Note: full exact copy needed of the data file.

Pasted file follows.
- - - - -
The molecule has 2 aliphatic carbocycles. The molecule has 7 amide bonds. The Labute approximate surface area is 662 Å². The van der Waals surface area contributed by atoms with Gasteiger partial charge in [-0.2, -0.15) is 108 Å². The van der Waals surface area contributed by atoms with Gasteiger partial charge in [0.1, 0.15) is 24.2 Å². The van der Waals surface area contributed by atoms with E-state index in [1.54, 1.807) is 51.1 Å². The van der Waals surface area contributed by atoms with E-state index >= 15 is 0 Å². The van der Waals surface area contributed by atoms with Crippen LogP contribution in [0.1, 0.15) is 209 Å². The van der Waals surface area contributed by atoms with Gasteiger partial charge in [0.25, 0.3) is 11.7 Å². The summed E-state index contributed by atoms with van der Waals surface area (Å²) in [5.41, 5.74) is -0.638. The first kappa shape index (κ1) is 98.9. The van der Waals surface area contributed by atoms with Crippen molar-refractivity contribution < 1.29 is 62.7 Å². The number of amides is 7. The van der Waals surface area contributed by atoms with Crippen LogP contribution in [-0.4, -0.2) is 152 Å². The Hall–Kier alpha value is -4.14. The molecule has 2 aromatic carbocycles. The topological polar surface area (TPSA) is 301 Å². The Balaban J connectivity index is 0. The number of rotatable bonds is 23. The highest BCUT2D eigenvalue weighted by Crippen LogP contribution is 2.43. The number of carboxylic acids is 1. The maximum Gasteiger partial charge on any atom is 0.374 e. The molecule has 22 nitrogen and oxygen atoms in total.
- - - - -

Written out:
The molecule has 2 aliphatic carbocycles. The molecule has 7 amide bonds. The Labute approximate surface area is 662 Å². The van der Waals surface area contributed by atoms with Gasteiger partial charge in [-0.2, -0.15) is 108 Å². The van der Waals surface area contributed by atoms with Gasteiger partial charge in [0.1, 0.15) is 24.2 Å². The van der Waals surface area contributed by atoms with E-state index in [1.54, 1.807) is 51.1 Å². The van der Waals surface area contributed by atoms with E-state index >= 15 is 0 Å². The van der Waals surface area contributed by atoms with Crippen LogP contribution in [0.1, 0.15) is 209 Å². The van der Waals surface area contributed by atoms with Gasteiger partial charge in [0.25, 0.3) is 11.7 Å². The summed E-state index contributed by atoms with van der Waals surface area (Å²) in [5.41, 5.74) is -0.638. The first kappa shape index (κ1) is 98.9. The van der Waals surface area contributed by atoms with Crippen molar-refractivity contribution < 1.29 is 62.7 Å². The number of amides is 7. The van der Waals surface area contributed by atoms with Crippen LogP contribution in [-0.4, -0.2) is 152 Å². The Hall–Kier alpha value is -4.14. The molecule has 2 aromatic carbocycles. The topological polar surface area (TPSA) is 301 Å². The Balaban J connectivity index is 0. The number of rotatable bonds is 23. The highest BCUT2D eigenvalue weighted by Crippen LogP contribution is 2.43. The number of carboxylic acids is 1. The maximum Gasteiger partial charge on any atom is 0.374 e. The molecule has 22 nitrogen and oxygen atoms in total.